RTÉ’s Arthur Murphy was a quiet, family man, funeral hears

Early career as a singer and presenter in UK was dropped so Murphy could come home

Broadcaster Arthur Murphy: his funeral Mass was told he was not part of the  racier side of the broadcasting world.

Broadcaster Arthur Murphy: his funeral Mass was told he was not part of the racier side of the broadcasting world.


Arthur Murphy, the distinguished RTÉ presenter best known for his dry wit hosting the viewers letters programme Mailbag, was a quiet man, set apart from the racier side of the broadcasting world, his funeral service heard on Saturday.

The congregation at Rathmichael Parish Church in south Dublin heard Murphy had a nascent career as a pop singer and broadcaster in the UK in his early years, appearing on British television show Music for You as a solo performer and sang with Italian opera singer Beniamino Gigli and Robert Helpmann.

In 1957, producer George Martin, who would go on to produce The Beatles, gave Murphy a recording contract.

Murphy also toured the US and made guest appearances on numerous TV shows.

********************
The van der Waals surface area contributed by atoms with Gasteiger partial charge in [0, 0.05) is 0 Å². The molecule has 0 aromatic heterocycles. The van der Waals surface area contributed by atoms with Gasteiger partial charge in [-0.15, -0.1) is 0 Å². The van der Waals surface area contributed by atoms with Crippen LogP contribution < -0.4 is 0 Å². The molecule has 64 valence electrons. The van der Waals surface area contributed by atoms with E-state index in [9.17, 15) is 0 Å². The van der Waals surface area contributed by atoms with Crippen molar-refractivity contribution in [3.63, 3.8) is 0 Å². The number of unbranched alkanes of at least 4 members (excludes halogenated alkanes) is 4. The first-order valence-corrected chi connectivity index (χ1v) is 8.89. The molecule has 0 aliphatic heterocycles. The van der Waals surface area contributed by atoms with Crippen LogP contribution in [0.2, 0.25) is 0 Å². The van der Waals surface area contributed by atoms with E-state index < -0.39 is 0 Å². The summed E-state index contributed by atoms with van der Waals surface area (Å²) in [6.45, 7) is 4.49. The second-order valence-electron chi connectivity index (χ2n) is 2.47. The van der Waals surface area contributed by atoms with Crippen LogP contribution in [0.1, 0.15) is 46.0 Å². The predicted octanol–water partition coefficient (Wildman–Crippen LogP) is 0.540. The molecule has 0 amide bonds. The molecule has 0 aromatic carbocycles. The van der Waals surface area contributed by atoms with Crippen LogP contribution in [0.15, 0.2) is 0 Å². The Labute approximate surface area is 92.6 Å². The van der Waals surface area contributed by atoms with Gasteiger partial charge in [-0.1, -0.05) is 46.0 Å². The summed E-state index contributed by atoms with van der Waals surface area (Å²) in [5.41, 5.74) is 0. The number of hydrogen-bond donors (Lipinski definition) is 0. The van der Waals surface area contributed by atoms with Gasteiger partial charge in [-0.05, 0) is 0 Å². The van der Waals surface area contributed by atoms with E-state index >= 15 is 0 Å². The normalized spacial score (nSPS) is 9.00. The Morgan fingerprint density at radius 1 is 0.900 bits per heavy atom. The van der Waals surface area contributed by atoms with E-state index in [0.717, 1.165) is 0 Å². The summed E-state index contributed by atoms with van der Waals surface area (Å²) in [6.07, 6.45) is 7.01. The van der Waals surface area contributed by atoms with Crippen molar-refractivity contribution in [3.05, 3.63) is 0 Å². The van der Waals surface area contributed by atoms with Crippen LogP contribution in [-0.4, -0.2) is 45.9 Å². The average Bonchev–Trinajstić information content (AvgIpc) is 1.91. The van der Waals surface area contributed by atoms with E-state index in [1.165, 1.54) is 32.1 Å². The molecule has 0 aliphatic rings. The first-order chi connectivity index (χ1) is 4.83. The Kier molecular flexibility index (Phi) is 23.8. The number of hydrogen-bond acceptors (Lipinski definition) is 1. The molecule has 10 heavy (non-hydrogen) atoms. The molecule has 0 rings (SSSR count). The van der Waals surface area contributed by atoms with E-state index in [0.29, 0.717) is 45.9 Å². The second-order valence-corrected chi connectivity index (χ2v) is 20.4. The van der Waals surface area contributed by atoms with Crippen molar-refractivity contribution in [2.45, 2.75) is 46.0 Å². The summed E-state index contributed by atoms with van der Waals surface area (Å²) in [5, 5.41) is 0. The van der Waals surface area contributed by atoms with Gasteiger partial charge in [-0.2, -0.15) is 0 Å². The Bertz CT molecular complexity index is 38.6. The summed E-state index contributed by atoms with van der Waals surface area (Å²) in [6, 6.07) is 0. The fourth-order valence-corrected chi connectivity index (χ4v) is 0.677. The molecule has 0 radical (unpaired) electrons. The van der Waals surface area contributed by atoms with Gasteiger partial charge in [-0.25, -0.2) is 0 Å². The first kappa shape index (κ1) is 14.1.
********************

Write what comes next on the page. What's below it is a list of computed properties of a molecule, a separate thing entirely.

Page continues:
Murphy’s son Shane recalled at the funeral service that his father left all that behind to come home, as he was at heart, a quiet man, a family man.

On his return to Ireland, Murphy presented RTÉ’s first chat show, Visitors Book, and also became a producer/director, directing news and producing a weekly music show called Just For You.

Arthur Murphy continued using the Mailbag concept into the 2010s, with his regular E-mail Bag item on The Ray D’Arcy Show on Today FM. Ray D’Arcy and family members were present at the funeral.

Shane Murphy recalled his father was a man who would spend a great deal of time on “what it is that is important” and had a great interest in people “so that when it came to issues such as the Ray D’Arcy Show he had just as much interest in talking to the taxi driver on the way back from the show, about what the taxi driver thought of the show”.

Murphy’s other son, Mark said his dad was apart form the racier side of the broadcasting world.

He recalled how his father had slipped on a grassy knoll, breaking his arm when climbing a hill to see the new Luas line near his home.

But the broadcaster had no inkling of the double meaning of his words when he explained to sophisticated media types that his injury was a result of a “slip on the grass,” Mark Murphy said.

Canon Frederick Appelbe said Murphy was a regular reader in Rathmichael Church and before he got to the scripture would wax eloquent about the history of the church, of the faith.

“And it was before Google, so you knew it was genuine” Canon Applebe said.

The funeral service was concelebrated by Fr Dermot Mc Carthy who was head of religious programmes on RTÉ television for 17 years.

Arthur Murphy, who was born in 1928, was predeceased by his wife Patricia and is survived by his sons, Shane and Mark.